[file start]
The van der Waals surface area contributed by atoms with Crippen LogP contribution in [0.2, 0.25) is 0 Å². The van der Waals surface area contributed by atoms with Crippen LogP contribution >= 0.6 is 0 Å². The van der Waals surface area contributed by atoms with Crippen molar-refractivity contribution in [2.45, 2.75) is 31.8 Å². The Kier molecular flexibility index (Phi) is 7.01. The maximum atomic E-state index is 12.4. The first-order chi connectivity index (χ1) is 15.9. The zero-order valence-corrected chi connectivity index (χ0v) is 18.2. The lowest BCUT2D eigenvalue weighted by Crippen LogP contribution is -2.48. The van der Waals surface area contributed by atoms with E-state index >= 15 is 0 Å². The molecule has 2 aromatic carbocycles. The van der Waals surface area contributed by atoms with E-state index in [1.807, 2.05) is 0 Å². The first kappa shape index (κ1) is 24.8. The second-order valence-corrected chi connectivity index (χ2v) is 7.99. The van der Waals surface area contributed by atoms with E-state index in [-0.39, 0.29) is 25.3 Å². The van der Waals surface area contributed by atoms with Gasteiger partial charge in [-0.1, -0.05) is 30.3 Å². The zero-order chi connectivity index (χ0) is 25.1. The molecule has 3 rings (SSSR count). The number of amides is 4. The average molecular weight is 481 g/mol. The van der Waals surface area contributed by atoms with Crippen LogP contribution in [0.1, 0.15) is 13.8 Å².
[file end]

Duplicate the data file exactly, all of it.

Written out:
The van der Waals surface area contributed by atoms with Crippen LogP contribution in [0.2, 0.25) is 0 Å². The van der Waals surface area contributed by atoms with Crippen LogP contribution >= 0.6 is 0 Å². The van der Waals surface area contributed by atoms with Crippen molar-refractivity contribution in [2.45, 2.75) is 31.8 Å². The Kier molecular flexibility index (Phi) is 7.01. The maximum atomic E-state index is 12.4. The first-order chi connectivity index (χ1) is 15.9. The zero-order valence-corrected chi connectivity index (χ0v) is 18.2. The lowest BCUT2D eigenvalue weighted by Crippen LogP contribution is -2.48. The van der Waals surface area contributed by atoms with E-state index >= 15 is 0 Å². The molecule has 2 aromatic carbocycles. The van der Waals surface area contributed by atoms with E-state index in [1.807, 2.05) is 0 Å². The first kappa shape index (κ1) is 24.8. The second-order valence-corrected chi connectivity index (χ2v) is 7.99. The van der Waals surface area contributed by atoms with E-state index in [-0.39, 0.29) is 25.3 Å². The van der Waals surface area contributed by atoms with Gasteiger partial charge in [-0.1, -0.05) is 30.3 Å². The zero-order chi connectivity index (χ0) is 25.1. The molecule has 3 rings (SSSR count). The number of amides is 4. The average molecular weight is 481 g/mol. The van der Waals surface area contributed by atoms with Crippen LogP contribution in [0.1, 0.15) is 13.8 Å².